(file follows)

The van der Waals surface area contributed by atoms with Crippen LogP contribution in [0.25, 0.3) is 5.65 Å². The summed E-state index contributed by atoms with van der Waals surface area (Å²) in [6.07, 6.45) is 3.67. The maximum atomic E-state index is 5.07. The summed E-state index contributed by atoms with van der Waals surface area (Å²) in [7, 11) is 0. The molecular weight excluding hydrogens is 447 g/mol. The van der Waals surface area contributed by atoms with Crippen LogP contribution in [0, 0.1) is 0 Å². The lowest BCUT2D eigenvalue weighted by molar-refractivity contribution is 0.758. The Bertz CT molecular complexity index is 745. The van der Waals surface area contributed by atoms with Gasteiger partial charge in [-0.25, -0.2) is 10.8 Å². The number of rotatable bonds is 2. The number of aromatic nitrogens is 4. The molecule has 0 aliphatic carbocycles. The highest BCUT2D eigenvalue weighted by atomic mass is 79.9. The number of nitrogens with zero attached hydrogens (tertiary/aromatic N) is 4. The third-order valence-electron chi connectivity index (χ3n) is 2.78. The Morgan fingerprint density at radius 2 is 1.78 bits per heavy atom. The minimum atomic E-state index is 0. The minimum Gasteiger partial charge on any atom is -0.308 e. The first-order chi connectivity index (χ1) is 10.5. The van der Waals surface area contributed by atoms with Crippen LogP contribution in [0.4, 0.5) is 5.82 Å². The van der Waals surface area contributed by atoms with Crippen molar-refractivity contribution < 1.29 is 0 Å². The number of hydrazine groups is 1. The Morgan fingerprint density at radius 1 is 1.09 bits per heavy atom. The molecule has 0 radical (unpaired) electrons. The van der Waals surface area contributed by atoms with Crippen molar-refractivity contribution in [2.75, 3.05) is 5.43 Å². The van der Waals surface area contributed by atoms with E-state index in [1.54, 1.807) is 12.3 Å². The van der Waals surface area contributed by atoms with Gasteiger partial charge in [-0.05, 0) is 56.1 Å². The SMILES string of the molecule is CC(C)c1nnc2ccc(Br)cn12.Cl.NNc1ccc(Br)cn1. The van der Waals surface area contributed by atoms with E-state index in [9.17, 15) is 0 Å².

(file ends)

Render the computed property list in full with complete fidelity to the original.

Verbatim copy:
The van der Waals surface area contributed by atoms with Crippen LogP contribution in [0.25, 0.3) is 5.65 Å². The summed E-state index contributed by atoms with van der Waals surface area (Å²) in [6.07, 6.45) is 3.67. The maximum atomic E-state index is 5.07. The summed E-state index contributed by atoms with van der Waals surface area (Å²) in [7, 11) is 0. The molecular weight excluding hydrogens is 447 g/mol. The van der Waals surface area contributed by atoms with Crippen LogP contribution in [0, 0.1) is 0 Å². The lowest BCUT2D eigenvalue weighted by molar-refractivity contribution is 0.758. The Bertz CT molecular complexity index is 745. The van der Waals surface area contributed by atoms with Gasteiger partial charge in [-0.25, -0.2) is 10.8 Å². The number of rotatable bonds is 2. The number of aromatic nitrogens is 4. The molecule has 0 aliphatic carbocycles. The highest BCUT2D eigenvalue weighted by atomic mass is 79.9. The number of nitrogens with zero attached hydrogens (tertiary/aromatic N) is 4. The third-order valence-electron chi connectivity index (χ3n) is 2.78. The Morgan fingerprint density at radius 2 is 1.78 bits per heavy atom. The minimum atomic E-state index is 0. The minimum Gasteiger partial charge on any atom is -0.308 e. The first-order chi connectivity index (χ1) is 10.5. The van der Waals surface area contributed by atoms with Crippen LogP contribution in [0.4, 0.5) is 5.82 Å². The van der Waals surface area contributed by atoms with Crippen molar-refractivity contribution < 1.29 is 0 Å². The number of hydrazine groups is 1. The Morgan fingerprint density at radius 1 is 1.09 bits per heavy atom. The molecule has 0 radical (unpaired) electrons. The van der Waals surface area contributed by atoms with Crippen molar-refractivity contribution in [2.75, 3.05) is 5.43 Å². The van der Waals surface area contributed by atoms with E-state index in [1.54, 1.807) is 12.3 Å². The van der Waals surface area contributed by atoms with Gasteiger partial charge in [-0.05, 0) is 56.1 Å². The SMILES string of the molecule is CC(C)c1nnc2ccc(Br)cn12.Cl.NNc1ccc(Br)cn1. The van der Waals surface area contributed by atoms with E-state index in [9.17, 15) is 0 Å².